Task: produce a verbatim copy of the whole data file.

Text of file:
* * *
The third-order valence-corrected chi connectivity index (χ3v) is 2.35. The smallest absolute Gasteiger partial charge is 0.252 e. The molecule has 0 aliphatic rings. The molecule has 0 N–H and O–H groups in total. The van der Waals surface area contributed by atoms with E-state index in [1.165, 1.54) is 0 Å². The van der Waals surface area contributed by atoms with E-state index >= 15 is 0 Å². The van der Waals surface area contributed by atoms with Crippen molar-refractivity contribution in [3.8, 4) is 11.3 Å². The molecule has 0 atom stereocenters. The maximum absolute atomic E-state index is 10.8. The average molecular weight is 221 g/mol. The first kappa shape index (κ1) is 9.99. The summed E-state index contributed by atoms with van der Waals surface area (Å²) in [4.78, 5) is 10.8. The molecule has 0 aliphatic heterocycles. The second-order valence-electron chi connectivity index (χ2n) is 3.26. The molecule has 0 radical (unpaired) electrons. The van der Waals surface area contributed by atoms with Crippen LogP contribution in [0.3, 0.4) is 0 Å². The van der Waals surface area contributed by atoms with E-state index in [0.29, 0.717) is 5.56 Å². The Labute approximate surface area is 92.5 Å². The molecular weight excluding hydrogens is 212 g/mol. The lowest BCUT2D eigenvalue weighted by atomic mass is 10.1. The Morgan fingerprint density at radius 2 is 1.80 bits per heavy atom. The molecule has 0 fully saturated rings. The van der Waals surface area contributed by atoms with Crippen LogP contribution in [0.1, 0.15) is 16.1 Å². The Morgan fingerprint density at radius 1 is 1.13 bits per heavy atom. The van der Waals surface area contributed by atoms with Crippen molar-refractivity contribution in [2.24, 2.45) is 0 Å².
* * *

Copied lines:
The third-order valence-corrected chi connectivity index (χ3v) is 2.35. The smallest absolute Gasteiger partial charge is 0.252 e. The molecule has 0 aliphatic rings. The molecule has 0 N–H and O–H groups in total. The van der Waals surface area contributed by atoms with E-state index in [1.165, 1.54) is 0 Å². The van der Waals surface area contributed by atoms with E-state index >= 15 is 0 Å². The van der Waals surface area contributed by atoms with Crippen molar-refractivity contribution in [3.8, 4) is 11.3 Å². The molecule has 0 atom stereocenters. The maximum absolute atomic E-state index is 10.8. The average molecular weight is 221 g/mol. The first kappa shape index (κ1) is 9.99. The summed E-state index contributed by atoms with van der Waals surface area (Å²) in [4.78, 5) is 10.8. The molecule has 0 aliphatic heterocycles. The second-order valence-electron chi connectivity index (χ2n) is 3.26. The molecule has 0 radical (unpaired) electrons. The van der Waals surface area contributed by atoms with Crippen LogP contribution in [0.3, 0.4) is 0 Å². The van der Waals surface area contributed by atoms with E-state index in [0.29, 0.717) is 5.56 Å². The Labute approximate surface area is 92.5 Å². The molecular weight excluding hydrogens is 212 g/mol. The lowest BCUT2D eigenvalue weighted by atomic mass is 10.1. The Morgan fingerprint density at radius 2 is 1.80 bits per heavy atom. The molecule has 0 fully saturated rings. The van der Waals surface area contributed by atoms with Crippen LogP contribution in [0.1, 0.15) is 16.1 Å². The Morgan fingerprint density at radius 1 is 1.13 bits per heavy atom. The van der Waals surface area contributed by atoms with Crippen molar-refractivity contribution in [2.24, 2.45) is 0 Å².